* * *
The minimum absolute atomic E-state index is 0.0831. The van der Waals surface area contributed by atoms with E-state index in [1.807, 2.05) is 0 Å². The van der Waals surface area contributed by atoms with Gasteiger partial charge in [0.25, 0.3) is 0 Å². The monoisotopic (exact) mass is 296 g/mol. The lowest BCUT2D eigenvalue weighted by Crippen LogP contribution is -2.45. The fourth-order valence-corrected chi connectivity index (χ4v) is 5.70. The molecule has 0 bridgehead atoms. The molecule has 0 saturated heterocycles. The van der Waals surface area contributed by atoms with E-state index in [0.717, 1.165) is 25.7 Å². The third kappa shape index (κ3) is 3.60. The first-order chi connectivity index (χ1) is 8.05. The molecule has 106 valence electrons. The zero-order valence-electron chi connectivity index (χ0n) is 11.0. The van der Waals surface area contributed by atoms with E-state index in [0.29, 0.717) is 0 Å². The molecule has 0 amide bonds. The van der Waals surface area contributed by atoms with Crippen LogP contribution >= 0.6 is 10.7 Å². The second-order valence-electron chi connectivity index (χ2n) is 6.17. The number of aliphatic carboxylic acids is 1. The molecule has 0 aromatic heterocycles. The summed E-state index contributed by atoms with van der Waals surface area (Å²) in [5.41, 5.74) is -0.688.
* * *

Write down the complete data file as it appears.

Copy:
The minimum absolute atomic E-state index is 0.0831. The van der Waals surface area contributed by atoms with E-state index in [1.807, 2.05) is 0 Å². The van der Waals surface area contributed by atoms with Gasteiger partial charge in [0.25, 0.3) is 0 Å². The monoisotopic (exact) mass is 296 g/mol. The lowest BCUT2D eigenvalue weighted by Crippen LogP contribution is -2.45. The fourth-order valence-corrected chi connectivity index (χ4v) is 5.70. The molecule has 0 bridgehead atoms. The molecule has 0 saturated heterocycles. The van der Waals surface area contributed by atoms with E-state index in [0.717, 1.165) is 25.7 Å². The third kappa shape index (κ3) is 3.60. The first-order chi connectivity index (χ1) is 8.05. The molecule has 106 valence electrons. The zero-order valence-electron chi connectivity index (χ0n) is 11.0. The van der Waals surface area contributed by atoms with E-state index in [0.29, 0.717) is 0 Å². The molecule has 0 amide bonds. The van der Waals surface area contributed by atoms with Crippen LogP contribution >= 0.6 is 10.7 Å². The second-order valence-electron chi connectivity index (χ2n) is 6.17. The number of aliphatic carboxylic acids is 1. The molecule has 0 aromatic heterocycles. The summed E-state index contributed by atoms with van der Waals surface area (Å²) in [5.41, 5.74) is -0.688.